Countering the impact of climate change through new breeding techniques

It is imperative that we breed new varieties of plants to make agriculture more sustainable, given increasing food demand and a warming climate. Until recently, mutations and classical breeding techniques were sufficient to breed new varieties. At the end of the 20th century, tissue culture, gene transfer and other molecular biologic developments entered the picture. In the past decade, a variation on mutation has emerged. We now see thousands of new plant varieties that were bread using artificial mutation with X or gamma rays or colchicine application. A mutation is a spontaneous or purposeful change in one of the genes of a living organism.

Since 2010, new plant varieties have been developed in molecular laboratories using new plant breeding techniques (NPBTs), including tilling, protoplast fusion, cisgenesis, oligonucleotide techniques, CRISPR-Cas9 and Talen, with CRISPR-Cas9 being more prominent than the rest. With these methods, there is no transfer of a gene from a foreign species like there is with GMOs. On the contrary, new varieties are created by silencing the target gene with the help of transient DNA-cutting enzymes. These applications can increase or decrease the effect of a gene. We can call this process artificial micro-mutation. Naturally, these methods can be applied to plants with mapped genes.

What’s most interesting is that these methods do not require hundreds of millions of dollars for registration, as is the case with GMOs. Therefore, gene-edited seeds can reach the marked faster than other varieties. Additionally, the cost of these techniques is only one tenth of GMO processes, resulting in easy variety development by small and medium-sized plant breeding companies, universities and public institutions.

Governments can help or hinder progress

In the US, gene editing is regulated as a conventional plant breeding system. Of the 23 candidate varieties of the more recent registration applications, only three of them belong to multinational seed companies. 20 of them emerged from small-to-mid size enterprises or new entrepreneurs. Breeding new varieties will not be in the hands of multinational companies exclusively; small enterprises will also take part in plant breeding activities, which is crucial for food security in light of climate change.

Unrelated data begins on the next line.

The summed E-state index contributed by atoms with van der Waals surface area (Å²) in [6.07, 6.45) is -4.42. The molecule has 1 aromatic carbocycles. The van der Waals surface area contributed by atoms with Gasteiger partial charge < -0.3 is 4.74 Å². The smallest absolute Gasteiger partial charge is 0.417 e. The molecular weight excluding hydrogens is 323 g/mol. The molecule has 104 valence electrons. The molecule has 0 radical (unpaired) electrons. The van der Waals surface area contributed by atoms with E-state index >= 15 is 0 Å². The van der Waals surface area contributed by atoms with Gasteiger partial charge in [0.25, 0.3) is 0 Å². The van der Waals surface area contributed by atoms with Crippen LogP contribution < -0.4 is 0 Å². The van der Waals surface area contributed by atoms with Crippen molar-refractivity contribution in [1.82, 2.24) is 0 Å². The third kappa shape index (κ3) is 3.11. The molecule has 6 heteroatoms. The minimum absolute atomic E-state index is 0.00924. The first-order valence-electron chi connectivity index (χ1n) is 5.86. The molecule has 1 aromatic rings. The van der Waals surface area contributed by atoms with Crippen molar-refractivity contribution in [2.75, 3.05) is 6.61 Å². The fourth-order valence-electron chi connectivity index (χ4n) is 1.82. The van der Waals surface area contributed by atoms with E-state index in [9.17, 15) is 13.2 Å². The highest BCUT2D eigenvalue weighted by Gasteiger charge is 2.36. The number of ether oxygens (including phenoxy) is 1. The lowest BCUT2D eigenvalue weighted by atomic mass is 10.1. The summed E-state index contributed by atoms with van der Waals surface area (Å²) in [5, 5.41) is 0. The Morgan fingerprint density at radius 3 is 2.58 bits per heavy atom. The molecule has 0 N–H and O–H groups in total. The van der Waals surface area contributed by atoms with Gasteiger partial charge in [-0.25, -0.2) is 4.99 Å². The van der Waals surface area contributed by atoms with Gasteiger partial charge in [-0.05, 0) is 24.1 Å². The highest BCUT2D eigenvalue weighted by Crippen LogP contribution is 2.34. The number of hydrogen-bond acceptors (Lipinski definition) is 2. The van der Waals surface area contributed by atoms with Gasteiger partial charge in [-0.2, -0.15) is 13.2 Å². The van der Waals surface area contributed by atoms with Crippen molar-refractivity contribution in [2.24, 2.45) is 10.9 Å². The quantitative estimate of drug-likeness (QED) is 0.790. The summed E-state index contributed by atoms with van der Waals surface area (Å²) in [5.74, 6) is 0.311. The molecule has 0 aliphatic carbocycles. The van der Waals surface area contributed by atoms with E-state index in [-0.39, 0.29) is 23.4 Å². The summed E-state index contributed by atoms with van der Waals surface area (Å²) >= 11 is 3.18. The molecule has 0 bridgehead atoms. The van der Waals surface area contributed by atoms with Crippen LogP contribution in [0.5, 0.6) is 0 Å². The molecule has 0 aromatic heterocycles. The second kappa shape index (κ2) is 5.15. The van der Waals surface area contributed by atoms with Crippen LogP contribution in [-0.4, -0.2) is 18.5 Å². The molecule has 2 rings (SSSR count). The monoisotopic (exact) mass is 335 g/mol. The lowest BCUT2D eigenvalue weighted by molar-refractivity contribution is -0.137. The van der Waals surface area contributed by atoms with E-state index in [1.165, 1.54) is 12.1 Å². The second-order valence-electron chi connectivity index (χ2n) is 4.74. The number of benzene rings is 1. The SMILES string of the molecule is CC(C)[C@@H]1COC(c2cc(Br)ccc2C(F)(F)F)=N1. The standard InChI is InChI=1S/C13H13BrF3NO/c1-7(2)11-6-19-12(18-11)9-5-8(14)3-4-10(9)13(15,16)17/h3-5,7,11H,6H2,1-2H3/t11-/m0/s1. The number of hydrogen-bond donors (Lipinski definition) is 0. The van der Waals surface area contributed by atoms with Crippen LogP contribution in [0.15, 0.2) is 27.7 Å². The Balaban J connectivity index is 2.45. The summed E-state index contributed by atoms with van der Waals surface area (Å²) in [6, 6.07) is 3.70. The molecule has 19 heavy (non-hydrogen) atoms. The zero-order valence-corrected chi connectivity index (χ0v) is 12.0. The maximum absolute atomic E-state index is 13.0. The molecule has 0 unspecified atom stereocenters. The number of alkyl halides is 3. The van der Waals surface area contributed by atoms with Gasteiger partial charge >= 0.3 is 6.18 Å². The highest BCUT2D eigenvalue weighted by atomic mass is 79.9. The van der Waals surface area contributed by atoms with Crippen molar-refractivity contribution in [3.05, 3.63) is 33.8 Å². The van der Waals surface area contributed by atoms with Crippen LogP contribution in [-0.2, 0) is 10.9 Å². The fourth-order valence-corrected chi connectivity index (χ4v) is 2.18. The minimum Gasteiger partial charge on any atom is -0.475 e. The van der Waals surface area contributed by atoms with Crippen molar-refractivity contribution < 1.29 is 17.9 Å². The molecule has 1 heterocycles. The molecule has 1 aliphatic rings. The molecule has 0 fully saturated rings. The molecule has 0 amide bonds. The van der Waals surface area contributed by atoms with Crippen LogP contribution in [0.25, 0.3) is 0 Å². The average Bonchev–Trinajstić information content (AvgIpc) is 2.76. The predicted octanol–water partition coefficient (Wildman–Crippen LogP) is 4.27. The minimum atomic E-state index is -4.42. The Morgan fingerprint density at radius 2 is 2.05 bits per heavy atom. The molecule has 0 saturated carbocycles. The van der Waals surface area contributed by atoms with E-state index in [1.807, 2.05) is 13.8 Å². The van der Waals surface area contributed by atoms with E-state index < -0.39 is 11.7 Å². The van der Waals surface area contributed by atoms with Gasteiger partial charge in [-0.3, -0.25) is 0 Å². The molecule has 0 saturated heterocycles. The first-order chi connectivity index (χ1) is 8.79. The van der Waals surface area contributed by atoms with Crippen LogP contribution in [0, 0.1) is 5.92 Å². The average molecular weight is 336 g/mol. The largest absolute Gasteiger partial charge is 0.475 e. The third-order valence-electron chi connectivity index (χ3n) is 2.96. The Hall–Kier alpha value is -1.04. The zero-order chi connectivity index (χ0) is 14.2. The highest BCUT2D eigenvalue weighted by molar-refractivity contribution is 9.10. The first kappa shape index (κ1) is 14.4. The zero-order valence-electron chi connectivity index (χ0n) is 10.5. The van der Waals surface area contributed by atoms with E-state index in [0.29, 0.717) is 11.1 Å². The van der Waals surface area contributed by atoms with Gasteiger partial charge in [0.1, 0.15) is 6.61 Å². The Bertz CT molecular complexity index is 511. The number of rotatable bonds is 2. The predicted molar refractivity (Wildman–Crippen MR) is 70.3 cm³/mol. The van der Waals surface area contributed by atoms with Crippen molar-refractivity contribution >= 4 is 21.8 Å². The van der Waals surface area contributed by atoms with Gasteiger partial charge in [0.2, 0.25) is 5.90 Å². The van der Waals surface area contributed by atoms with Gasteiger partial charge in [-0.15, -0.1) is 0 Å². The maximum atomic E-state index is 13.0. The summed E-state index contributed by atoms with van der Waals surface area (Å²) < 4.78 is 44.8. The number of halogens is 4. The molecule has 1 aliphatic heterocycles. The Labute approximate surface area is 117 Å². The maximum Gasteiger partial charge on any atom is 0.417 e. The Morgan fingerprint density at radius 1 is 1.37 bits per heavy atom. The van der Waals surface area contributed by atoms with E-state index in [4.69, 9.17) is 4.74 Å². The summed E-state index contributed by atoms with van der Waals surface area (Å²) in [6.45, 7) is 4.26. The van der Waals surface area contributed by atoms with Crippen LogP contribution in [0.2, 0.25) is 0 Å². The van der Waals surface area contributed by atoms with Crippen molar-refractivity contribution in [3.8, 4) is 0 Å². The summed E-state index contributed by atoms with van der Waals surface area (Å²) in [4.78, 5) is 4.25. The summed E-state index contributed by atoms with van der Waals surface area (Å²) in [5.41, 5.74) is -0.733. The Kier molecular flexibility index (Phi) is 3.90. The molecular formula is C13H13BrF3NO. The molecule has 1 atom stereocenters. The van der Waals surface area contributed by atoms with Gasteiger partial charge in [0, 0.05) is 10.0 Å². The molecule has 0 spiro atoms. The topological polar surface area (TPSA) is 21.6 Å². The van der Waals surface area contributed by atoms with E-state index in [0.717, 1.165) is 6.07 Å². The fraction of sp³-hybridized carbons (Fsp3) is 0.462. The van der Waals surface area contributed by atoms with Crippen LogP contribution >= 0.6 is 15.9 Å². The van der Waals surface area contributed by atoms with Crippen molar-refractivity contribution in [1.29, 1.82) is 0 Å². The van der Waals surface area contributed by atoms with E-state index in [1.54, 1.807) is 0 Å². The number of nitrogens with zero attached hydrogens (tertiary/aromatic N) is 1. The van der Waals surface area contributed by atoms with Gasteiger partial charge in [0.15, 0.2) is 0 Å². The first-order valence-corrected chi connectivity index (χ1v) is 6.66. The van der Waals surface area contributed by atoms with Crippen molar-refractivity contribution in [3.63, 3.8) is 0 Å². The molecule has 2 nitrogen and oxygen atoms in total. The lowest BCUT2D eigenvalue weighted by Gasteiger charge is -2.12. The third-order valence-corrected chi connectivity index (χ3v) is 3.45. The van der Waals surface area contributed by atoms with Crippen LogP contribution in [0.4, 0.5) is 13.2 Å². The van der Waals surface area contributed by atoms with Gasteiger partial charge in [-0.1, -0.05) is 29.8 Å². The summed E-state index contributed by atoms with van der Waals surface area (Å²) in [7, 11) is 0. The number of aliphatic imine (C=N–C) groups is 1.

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Image Credit: iStock/Zerbor

Unfortunately, these new plant breeding techniques are effectively banned in Europe. Following a July 2018 decision by the European Court of Justice, gene-edited crops will be regulated like GMOs. According to EU law, then, “conventional” mutagenesis using ionizing radiation or DNA-damaging chemicals, which generates thousands of mutant varieties, is safe. However, specific changes made to an organism’s DNA with one of these NPBTs is cause for regulatory alarm.

The ban was implemented at a time when global warming, drought and disease are seriously threatening the world’s food safety. Farmers around the world are in desperate need of new cultivars resistant to these environmental stresses. The cost to register any new variety in Europe will be around $150 million, so small and medium-sized plant breeding companies and universities will not be able to enter the plant breeding business.

Related article:  Nigeria could lead Africa to innovative future in agriculture by approving GMO cowpea

Experts have voiced a number of concerns about the regulatory status of gene-edited plants in Europe. They warn that these restrictions on crop biotechnology will cause funding for plant breeding research in Europe to dry up. The fact that NPBTs won’t be included in the Horizon type framework projects, which bring together science bodies and private companies, will create a barrier for EU firms who want to enter tomorrow’s seed market. This will force a migration of scientists and the closure of laboratories around the continent. In sum, Europe will miss out on the next decade of innovations in food and agriculture.